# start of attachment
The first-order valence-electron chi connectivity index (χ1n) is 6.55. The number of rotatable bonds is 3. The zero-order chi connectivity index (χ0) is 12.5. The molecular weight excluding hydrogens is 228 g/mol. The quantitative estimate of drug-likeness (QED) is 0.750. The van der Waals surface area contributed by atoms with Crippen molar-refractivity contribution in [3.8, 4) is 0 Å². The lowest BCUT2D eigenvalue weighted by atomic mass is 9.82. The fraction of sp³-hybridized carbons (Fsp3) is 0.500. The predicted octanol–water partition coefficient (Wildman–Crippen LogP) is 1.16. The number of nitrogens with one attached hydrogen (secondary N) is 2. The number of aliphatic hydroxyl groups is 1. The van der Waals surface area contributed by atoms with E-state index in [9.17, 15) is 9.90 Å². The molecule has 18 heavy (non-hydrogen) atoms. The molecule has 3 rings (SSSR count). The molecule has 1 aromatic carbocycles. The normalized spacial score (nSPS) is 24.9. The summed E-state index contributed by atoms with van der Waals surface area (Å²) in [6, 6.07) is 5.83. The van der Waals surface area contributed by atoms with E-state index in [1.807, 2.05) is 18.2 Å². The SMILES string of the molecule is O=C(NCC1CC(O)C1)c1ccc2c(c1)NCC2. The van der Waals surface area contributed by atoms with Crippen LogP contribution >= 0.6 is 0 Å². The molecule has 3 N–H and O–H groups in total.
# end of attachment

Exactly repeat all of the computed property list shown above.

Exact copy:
The first-order valence-electron chi connectivity index (χ1n) is 6.55. The number of rotatable bonds is 3. The zero-order chi connectivity index (χ0) is 12.5. The molecular weight excluding hydrogens is 228 g/mol. The quantitative estimate of drug-likeness (QED) is 0.750. The van der Waals surface area contributed by atoms with Crippen molar-refractivity contribution in [3.8, 4) is 0 Å². The lowest BCUT2D eigenvalue weighted by atomic mass is 9.82. The fraction of sp³-hybridized carbons (Fsp3) is 0.500. The predicted octanol–water partition coefficient (Wildman–Crippen LogP) is 1.16. The number of nitrogens with one attached hydrogen (secondary N) is 2. The number of aliphatic hydroxyl groups is 1. The van der Waals surface area contributed by atoms with E-state index in [9.17, 15) is 9.90 Å². The molecule has 18 heavy (non-hydrogen) atoms. The molecule has 3 rings (SSSR count). The molecule has 1 aromatic carbocycles. The normalized spacial score (nSPS) is 24.9. The summed E-state index contributed by atoms with van der Waals surface area (Å²) in [6, 6.07) is 5.83. The van der Waals surface area contributed by atoms with E-state index in [1.807, 2.05) is 18.2 Å². The SMILES string of the molecule is O=C(NCC1CC(O)C1)c1ccc2c(c1)NCC2. The van der Waals surface area contributed by atoms with Crippen LogP contribution >= 0.6 is 0 Å². The molecule has 3 N–H and O–H groups in total.